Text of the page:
Jewish World Review Feb. 23, 2004 / 1 Adar, 5764
Memo to Bush: Define Kerry now, before he does
The Battle of Bush is now largely over. The 43rd president, despite a record of prodigious success, has managed only a job approval rating hovering around the same 48 to 50 percent level he got in the 2000 election.
His administration has made no converts. As galling as this bad news must be for a president who has made us safe for the past two and a half years, led the way to 8 percent economic growth, transformed the federal role in education, and passed a Medicare drug benefit, it is the grim but necessary conclusion we must draw from the polling data at hand.
As an incumbent president, he still has an incredible ability to shape events and to convince Americans who voted against him to approve of his job performance, the opportunity to do so is dwindling rapidly. His inability to gain a point after the State of the Union his not a good omen.
But if the Battle of Bush is over, the Battle of Kerry has just begun.
Bush's team must realize that the struggle to define Sen. John Kerry (D-Mass.) is now on and will be largely over by spring. The early Democratic primaries have front-loaded not just their nominating process but the entire election cycle. Voters will have largely formulated their opinion of the Democratic nominee two months from now. Bush must seize this narrow window of opportunity by running national negative ads starting right now.
Kerry is preoccupied, and his financial resources are fully committed to the remaining primaries. While his rivals are beaten, he has yet to win enough delegates to be nominated and Sen. John Edwards (D-N.C) seems not to be withdrawing anytime soon.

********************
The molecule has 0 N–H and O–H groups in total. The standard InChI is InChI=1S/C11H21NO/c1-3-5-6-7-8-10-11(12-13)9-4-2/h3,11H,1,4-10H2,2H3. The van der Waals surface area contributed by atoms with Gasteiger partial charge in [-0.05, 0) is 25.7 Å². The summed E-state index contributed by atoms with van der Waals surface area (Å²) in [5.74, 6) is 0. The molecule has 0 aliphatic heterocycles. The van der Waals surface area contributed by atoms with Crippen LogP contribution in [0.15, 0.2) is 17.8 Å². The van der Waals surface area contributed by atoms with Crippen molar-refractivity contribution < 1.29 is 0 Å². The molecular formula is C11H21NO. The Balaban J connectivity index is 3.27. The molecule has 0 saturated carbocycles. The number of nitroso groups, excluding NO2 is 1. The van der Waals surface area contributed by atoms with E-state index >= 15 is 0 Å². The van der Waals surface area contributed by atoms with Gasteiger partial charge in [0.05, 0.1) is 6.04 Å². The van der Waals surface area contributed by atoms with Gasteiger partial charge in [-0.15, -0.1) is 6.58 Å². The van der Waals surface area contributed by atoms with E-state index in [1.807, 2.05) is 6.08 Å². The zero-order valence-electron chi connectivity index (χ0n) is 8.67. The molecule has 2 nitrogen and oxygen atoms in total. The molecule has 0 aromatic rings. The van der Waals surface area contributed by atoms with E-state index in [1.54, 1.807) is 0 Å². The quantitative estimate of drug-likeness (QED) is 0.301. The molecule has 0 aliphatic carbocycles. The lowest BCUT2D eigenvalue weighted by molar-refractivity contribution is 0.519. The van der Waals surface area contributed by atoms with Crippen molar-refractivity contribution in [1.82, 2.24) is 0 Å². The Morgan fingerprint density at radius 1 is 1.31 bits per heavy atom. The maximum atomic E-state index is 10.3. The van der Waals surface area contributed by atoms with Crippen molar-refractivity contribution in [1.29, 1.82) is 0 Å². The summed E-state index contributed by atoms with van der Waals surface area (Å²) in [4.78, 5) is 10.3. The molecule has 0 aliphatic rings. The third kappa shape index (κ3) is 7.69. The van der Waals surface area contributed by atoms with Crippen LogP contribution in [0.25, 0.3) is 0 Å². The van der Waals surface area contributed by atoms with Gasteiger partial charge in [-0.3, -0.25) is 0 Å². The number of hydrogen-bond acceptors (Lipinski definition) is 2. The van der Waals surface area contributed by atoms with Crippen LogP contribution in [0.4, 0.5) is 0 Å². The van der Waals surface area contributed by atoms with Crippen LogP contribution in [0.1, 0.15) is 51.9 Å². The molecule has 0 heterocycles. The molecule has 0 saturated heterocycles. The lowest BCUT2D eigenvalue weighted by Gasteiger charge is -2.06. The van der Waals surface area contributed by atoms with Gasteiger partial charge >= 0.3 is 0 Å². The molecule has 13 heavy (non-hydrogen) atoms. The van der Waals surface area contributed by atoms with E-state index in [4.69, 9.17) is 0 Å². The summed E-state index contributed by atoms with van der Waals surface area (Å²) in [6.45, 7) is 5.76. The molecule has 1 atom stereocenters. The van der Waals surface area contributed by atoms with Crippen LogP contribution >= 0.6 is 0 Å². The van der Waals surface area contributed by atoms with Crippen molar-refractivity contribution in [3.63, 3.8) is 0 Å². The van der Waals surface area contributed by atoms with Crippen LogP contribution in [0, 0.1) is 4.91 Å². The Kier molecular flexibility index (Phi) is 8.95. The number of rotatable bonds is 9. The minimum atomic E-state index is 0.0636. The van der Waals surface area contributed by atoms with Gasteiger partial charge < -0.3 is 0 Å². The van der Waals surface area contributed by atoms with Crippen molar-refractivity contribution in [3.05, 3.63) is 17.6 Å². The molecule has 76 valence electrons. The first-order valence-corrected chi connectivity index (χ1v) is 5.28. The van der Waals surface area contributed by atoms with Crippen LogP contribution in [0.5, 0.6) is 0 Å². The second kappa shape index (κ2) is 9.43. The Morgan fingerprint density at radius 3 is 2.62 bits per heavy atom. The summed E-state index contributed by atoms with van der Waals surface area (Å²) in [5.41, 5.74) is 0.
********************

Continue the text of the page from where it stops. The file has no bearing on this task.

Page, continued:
While the Massachusetts senator is financially overextended, it is time for Bush to seize the offensive and attack through paid ads. (It would be a mistake for the president to lead the charge offensively that has to come later. The attack should be through paid media.)
Bush's father was able to wait for the Republican convention to define Michael Dukakis. But if the son waits that long, he will be facing a Clinton, not a Dukakis.
Kerry's vulnerability through his Senate voting record is obvious. His frequent votes in favor of raising taxes will make a prime target for the GOP ads. But Bush's people must take care to aim negatives that switch voters rather than those that just re-enforce the determination of Republicans.
In this highly divided country, negatives that relate to Kerry's opposition to tax cuts or his ambiguous positions on the war on terror will not cut into the ranks of those who voted for Al Gore. It is rather the issues that would divide Democrats that suggest fertile lines of attack welfare reform, gay rights, crime, tax increases.
Republicans should also examine two other areas of potential attack: Kerry's attendance record during the campaign and the fact that he was Dukakis's lieutenant governor in Massachusetts.
Too often, politicians cut one another slack on missing votes during a presidential campaign. But Kerry missed one-third of the votes in 2003. While his attendance record beforehand was good, voters will not be understanding about an elected official who ignores his duty while he seeks another job. The specifics of the votes he missed on issues like unemployment insurance, homeland security funding,
Medicare appropriations are particularly good ways to attack him.
While voters may feel that the implicit identification of Kerry with Dukakis simply because they both come from the same state is unfair, the fact that Dukakis ran with Kerry (even if they were nominated in separate primaries) makes the identification more reasonable.
But whatever the lines of attack are to be, Bush needs to pull the trigger on national paid-media attacks now. Kerry will never have another chance to make a first impression.
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JWR contributor Dick Morris is the author of, among others, Off with Their Heads: Traitors, Crooks & Obstructionists in American Politics, Media & Business" Comment by clicking here.
© 2003, Dick Morris